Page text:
carbide

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Related to Carbides: carbonates

car·bide

 (kär′bīd′)
n.
1. A binary compound consisting of carbon and a more electropositive element, especially calcium.
2. Any of various hard durable materials made of compacted binary compounds of carbon, especially those with silicon, boron, or a heavy metal, used as abrasives and in tools that cut metal.

carbide

(ˈkɑːbaɪd)
n
1. (Elements & Compounds) a binary compound of carbon with a more electropositive element. See also acetylide
2. (Elements & Compounds) See calcium carbide

car•bide

(ˈkɑr baɪd, -bɪd)

n.
1. a compound of carbon with a more electropositive element or group.
3. a very hard mixture of sintered carbides of various heavy metals, esp. tungsten carbide, used for cutting edges and dies.
[1860–65; carb (on) + -ide]

car·bide

(kär′bīd′)
A chemical compound consisting of carbon and a metal, such as calcium or tungsten. Many carbides are very hard and are used to make cutting tools and abrasives.

Carbide

Calcium carbide. When water drips on calcium carbide, acetylene gas is formed. The acetylene can then be used as fuel for lights.
ThesaurusAntonymsRelated WordsSynonymsLegend:
Noun1.carbide - a binary compound of carbon with a more electropositive element
calcium carbide - a grey salt of calcium (CaC) used in making acetylene
inorganic compound - any compound that does not contain carbon
silicon carbide - an extremely hard blue-black crystalline compound (SiC) used as an abrasive and a heat refractory material; crystals of silicon carbide can be used as semiconductors
Translations

carbide

[ˈkɑːbaɪd] Ncarburo m

carbide

nKarbid nt
References in periodicals archive ?
Abrasive testing indicates the wear resistance is twice as good as typical chromium carbides.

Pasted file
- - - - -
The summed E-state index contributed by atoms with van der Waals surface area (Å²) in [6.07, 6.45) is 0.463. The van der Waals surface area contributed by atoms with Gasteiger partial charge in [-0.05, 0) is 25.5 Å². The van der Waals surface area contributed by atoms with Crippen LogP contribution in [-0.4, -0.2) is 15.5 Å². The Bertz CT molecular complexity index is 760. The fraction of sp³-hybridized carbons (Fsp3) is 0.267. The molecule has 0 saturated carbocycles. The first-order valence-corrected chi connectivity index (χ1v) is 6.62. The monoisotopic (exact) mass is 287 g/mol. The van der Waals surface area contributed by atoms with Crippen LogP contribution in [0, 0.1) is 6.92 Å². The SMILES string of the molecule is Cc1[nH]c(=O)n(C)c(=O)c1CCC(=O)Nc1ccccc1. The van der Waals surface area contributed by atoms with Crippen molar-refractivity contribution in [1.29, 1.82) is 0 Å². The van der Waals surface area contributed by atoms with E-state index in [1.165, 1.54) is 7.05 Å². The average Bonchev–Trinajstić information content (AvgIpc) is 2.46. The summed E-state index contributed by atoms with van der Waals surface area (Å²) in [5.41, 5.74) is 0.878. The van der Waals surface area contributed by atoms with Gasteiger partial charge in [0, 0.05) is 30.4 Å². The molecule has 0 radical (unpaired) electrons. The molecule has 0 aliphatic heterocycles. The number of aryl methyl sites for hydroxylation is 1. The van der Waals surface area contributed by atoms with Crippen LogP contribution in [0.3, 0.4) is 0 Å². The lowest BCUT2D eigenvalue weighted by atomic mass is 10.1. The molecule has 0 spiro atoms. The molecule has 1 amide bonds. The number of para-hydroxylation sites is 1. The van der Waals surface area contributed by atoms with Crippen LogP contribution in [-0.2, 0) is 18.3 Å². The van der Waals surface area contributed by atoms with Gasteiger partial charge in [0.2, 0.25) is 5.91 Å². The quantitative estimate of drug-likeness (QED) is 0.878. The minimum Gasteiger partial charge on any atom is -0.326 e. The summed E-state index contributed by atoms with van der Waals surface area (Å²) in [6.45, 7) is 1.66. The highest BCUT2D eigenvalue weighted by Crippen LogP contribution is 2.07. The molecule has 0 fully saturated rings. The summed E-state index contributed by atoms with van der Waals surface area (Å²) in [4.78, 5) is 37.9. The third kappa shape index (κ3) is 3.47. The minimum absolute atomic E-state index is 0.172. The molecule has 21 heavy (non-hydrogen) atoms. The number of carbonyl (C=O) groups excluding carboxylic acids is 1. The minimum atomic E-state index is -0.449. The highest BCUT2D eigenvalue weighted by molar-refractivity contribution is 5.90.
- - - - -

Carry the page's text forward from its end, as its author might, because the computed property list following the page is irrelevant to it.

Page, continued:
The exceptional wear resistance of HCCIs is attributed primarily to the high volume fraction of hard eutectic chromium carbides [5, 6].
The combination of carbides in this application, equate to synchronized tool life, with even wear between the rotary die and the anvil.
Cambridge based tool engineer, C4 Carbides, recently commissioned an aqueous cleaning system from MecWash, to remove oil and dirt from the cutting edge of tools prior to adhering carbide and painting.
The carbides are a function of the steel-making process and are beneficial as regards wear resistance.
2] values for the cryogenic-treated carbides are less than for the untreated carbide, some transformation or changes probably resulted from the cryogenic treatment.
Most of the subsequent developments in the hard carbides have been modifications of the original patents, principally involving replacement of part or all of the tungsten carbide with other carbides, especially titanium carbide and/or tantalum carbide.
In principle, you can make all the carbides that exist," Dai says.
Pure tungsten carbide (WC) is brittle, and is therefore mainly used in sintered cemented carbides (CC).
8, which is etched, reveals carbides in the microstructure.